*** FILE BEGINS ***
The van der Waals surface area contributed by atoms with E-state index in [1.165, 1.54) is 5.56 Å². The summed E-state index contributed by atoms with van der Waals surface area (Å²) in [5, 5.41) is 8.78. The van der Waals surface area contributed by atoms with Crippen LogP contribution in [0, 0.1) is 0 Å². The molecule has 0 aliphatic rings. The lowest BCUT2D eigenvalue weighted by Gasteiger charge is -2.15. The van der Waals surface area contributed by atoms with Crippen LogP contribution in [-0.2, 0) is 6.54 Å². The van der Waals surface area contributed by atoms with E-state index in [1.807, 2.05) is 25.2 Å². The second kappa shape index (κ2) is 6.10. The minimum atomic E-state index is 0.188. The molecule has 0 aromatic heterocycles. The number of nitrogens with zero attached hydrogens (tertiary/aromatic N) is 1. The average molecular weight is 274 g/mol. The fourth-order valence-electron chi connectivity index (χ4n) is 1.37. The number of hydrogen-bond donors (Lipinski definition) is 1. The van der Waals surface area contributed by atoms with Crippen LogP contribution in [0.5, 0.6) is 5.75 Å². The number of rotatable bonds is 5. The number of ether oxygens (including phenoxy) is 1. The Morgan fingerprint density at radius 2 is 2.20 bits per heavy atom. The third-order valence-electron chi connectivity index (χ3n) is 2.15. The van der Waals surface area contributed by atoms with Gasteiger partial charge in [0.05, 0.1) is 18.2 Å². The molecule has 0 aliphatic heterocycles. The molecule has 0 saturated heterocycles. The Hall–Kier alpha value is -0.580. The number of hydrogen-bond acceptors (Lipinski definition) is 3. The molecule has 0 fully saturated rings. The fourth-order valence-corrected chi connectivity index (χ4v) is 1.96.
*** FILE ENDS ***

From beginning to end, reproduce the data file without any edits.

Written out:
The van der Waals surface area contributed by atoms with E-state index in [1.165, 1.54) is 5.56 Å². The summed E-state index contributed by atoms with van der Waals surface area (Å²) in [5, 5.41) is 8.78. The van der Waals surface area contributed by atoms with Crippen LogP contribution in [0, 0.1) is 0 Å². The molecule has 0 aliphatic rings. The lowest BCUT2D eigenvalue weighted by Gasteiger charge is -2.15. The van der Waals surface area contributed by atoms with Crippen LogP contribution in [-0.2, 0) is 6.54 Å². The van der Waals surface area contributed by atoms with E-state index in [1.807, 2.05) is 25.2 Å². The second kappa shape index (κ2) is 6.10. The minimum atomic E-state index is 0.188. The molecule has 0 aromatic heterocycles. The number of nitrogens with zero attached hydrogens (tertiary/aromatic N) is 1. The average molecular weight is 274 g/mol. The fourth-order valence-electron chi connectivity index (χ4n) is 1.37. The number of hydrogen-bond donors (Lipinski definition) is 1. The van der Waals surface area contributed by atoms with Crippen LogP contribution in [0.5, 0.6) is 5.75 Å². The number of rotatable bonds is 5. The number of ether oxygens (including phenoxy) is 1. The Morgan fingerprint density at radius 2 is 2.20 bits per heavy atom. The third-order valence-electron chi connectivity index (χ3n) is 2.15. The van der Waals surface area contributed by atoms with Gasteiger partial charge in [0.05, 0.1) is 18.2 Å². The molecule has 0 aliphatic heterocycles. The molecule has 0 saturated heterocycles. The Hall–Kier alpha value is -0.580. The number of hydrogen-bond acceptors (Lipinski definition) is 3. The molecule has 0 fully saturated rings. The fourth-order valence-corrected chi connectivity index (χ4v) is 1.96.